This weekend saw the culmination of the 9-day Liwa Festival in Abu Dhabi with a Dune-Drag racing Championship – with highly modified Nissan Patrols packing up to 1500bhp aiming to rocket to the top of one of the tallest dunes in the world at 300m high.The setting for this most unique of motorsports is Moreeb Dune, or Tel Moreeb ‘Scary Mountain’, in the Liwa Oasis – an entry point to the Empty Quarter and about 100km inland from the Persian Gulf.Where do I find this scary mountain? Basically drive for an hour past Abu Dhabi towards Saudi Arabia, then turn left and drive for another hour.
You’ll be convinced you’re going the wrong way in a featureless desert and probably start hallucinating, but eventually you encounter greenery and date palms, marking your arrival to the birth place of UAE royalty.These days it’s known for date farming and leisure activities. During the festival duration, participants saw falcon racing, camel racing, horse racing, and there was even a photography competition and a prize for the best campsite in the bivouac.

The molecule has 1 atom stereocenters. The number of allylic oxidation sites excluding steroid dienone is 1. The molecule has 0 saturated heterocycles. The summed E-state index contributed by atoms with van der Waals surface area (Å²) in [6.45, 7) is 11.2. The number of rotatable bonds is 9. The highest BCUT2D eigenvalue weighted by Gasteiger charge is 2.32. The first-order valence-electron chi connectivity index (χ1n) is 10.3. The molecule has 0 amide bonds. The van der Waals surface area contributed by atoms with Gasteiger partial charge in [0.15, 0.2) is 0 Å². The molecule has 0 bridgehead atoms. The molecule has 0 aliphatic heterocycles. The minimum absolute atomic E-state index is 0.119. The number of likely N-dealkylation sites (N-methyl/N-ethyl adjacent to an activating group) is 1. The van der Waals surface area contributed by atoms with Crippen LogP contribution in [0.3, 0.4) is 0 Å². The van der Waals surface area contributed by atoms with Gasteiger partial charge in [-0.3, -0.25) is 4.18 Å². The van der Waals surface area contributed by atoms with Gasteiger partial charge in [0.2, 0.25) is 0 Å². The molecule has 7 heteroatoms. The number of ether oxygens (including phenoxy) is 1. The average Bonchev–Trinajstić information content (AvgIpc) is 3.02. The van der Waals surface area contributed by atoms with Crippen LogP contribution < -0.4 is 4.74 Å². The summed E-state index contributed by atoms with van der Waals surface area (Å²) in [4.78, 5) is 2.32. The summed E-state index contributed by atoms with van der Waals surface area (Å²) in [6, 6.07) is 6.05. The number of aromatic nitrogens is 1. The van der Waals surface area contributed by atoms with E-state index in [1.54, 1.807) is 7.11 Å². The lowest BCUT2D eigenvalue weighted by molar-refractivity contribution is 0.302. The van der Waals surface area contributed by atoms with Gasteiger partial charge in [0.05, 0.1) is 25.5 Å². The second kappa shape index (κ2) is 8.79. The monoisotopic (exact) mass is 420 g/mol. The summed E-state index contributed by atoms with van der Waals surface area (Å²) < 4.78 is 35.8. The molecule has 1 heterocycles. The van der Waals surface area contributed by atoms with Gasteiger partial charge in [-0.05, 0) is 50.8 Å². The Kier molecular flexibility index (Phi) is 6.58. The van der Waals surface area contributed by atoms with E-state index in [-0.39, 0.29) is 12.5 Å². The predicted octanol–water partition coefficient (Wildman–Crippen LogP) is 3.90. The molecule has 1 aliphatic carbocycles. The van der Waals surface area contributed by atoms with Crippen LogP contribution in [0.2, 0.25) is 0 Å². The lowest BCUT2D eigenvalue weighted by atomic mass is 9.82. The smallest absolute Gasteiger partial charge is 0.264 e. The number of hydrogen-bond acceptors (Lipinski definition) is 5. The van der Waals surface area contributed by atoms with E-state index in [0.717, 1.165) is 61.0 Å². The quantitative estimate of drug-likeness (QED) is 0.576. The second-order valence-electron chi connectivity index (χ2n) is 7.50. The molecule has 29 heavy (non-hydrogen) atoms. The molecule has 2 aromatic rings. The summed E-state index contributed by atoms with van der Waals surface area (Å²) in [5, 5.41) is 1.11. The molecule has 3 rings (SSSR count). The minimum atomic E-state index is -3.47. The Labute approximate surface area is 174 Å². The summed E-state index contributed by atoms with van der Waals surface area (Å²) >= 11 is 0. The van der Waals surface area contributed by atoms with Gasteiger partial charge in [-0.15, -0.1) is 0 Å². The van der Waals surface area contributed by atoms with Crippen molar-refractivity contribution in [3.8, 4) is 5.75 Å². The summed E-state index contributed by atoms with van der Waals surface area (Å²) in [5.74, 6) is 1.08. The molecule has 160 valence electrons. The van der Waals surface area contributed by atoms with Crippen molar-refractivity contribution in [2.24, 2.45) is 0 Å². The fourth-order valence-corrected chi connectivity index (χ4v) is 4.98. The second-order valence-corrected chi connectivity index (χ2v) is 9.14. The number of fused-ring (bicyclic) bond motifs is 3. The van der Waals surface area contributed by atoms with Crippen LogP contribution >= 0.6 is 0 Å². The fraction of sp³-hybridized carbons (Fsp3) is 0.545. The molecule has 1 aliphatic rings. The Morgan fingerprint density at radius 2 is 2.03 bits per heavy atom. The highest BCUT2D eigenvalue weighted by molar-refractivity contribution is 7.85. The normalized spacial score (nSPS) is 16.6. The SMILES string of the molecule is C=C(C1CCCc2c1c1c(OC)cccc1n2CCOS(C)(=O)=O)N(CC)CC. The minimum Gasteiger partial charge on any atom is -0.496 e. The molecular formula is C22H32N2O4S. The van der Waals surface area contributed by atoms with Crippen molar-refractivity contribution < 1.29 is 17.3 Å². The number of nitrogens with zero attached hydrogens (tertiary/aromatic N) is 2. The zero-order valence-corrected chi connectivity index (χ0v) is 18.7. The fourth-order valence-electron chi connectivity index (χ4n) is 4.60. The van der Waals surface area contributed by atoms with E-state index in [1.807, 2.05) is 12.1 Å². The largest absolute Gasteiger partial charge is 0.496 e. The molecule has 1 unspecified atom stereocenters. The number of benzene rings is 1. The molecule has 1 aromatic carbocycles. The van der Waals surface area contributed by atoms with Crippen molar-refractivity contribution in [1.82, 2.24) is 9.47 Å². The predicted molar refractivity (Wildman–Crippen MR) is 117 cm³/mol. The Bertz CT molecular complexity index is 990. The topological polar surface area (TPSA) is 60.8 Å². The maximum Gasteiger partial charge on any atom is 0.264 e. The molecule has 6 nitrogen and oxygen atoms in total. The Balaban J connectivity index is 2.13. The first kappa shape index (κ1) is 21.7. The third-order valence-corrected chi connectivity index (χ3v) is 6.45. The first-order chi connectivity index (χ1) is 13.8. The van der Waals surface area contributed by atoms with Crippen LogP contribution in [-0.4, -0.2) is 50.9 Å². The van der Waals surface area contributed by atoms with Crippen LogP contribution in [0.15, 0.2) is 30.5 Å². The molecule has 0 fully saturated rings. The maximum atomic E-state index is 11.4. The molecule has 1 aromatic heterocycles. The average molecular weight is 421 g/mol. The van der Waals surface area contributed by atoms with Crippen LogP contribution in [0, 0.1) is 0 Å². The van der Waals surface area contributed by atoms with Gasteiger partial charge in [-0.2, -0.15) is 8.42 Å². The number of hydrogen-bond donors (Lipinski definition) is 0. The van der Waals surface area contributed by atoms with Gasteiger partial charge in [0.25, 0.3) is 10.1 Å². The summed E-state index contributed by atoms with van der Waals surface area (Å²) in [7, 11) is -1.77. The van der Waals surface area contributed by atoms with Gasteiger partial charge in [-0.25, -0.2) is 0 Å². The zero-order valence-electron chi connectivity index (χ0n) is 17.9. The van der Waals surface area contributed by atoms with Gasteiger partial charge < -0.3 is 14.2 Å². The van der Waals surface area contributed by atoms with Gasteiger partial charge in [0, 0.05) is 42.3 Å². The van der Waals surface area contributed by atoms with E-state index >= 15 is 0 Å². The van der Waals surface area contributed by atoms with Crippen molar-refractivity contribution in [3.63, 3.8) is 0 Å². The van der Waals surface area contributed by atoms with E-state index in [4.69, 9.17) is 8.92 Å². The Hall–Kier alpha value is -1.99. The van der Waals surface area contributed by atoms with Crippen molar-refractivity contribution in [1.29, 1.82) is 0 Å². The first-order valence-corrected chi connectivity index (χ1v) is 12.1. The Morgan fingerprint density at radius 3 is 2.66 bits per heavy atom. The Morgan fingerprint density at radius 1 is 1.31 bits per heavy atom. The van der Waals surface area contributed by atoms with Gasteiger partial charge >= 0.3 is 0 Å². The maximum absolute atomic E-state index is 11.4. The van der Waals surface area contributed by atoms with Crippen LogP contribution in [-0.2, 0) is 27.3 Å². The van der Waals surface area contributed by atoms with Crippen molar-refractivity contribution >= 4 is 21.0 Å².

Yeah, that’s all fine, but tell me about the horsepower. There was plenty of that in evidence. As well as a classic and modified car show and competition, there was an official motorbikes and car dune-drag championship run by the good fellows at the Abu Dhabi Motors Club.
In addition to the controlled activities, there were other parts of the near-40 degree inclined hill that were open to public use and abuse. And there was sand abuse going on on a major scale, in what appeared to be a mad free-for-all. Despite the apparent mayhem, we saw no accidents or mishaps whilst we were there although there was plenty of friendly ribbing and blocking of cars going on.
So anyone can drive their car up this hill? You can try – but, as I kept being told by experienced locals, you need power. Lots of it. Oh and a good run up. Only a few ‘regular’ SUVs were managing to reach the summit, and they were all tuned. It was the motorcycles, quads and dune-buggies that were having the best luck.
Regardless of whether you would reach the top or not, the lure of the full-throttle blast up the dune was clearly proving addictive for some.
And what about this actual Dune-Drag championship then, how does that differ? As a distinctly local but nonetheless properly controlled motorsport, the runs are up a clearly flagged part of the dune with marshals wielding fire extinguishers placed strategically and fortuitously, up the hill.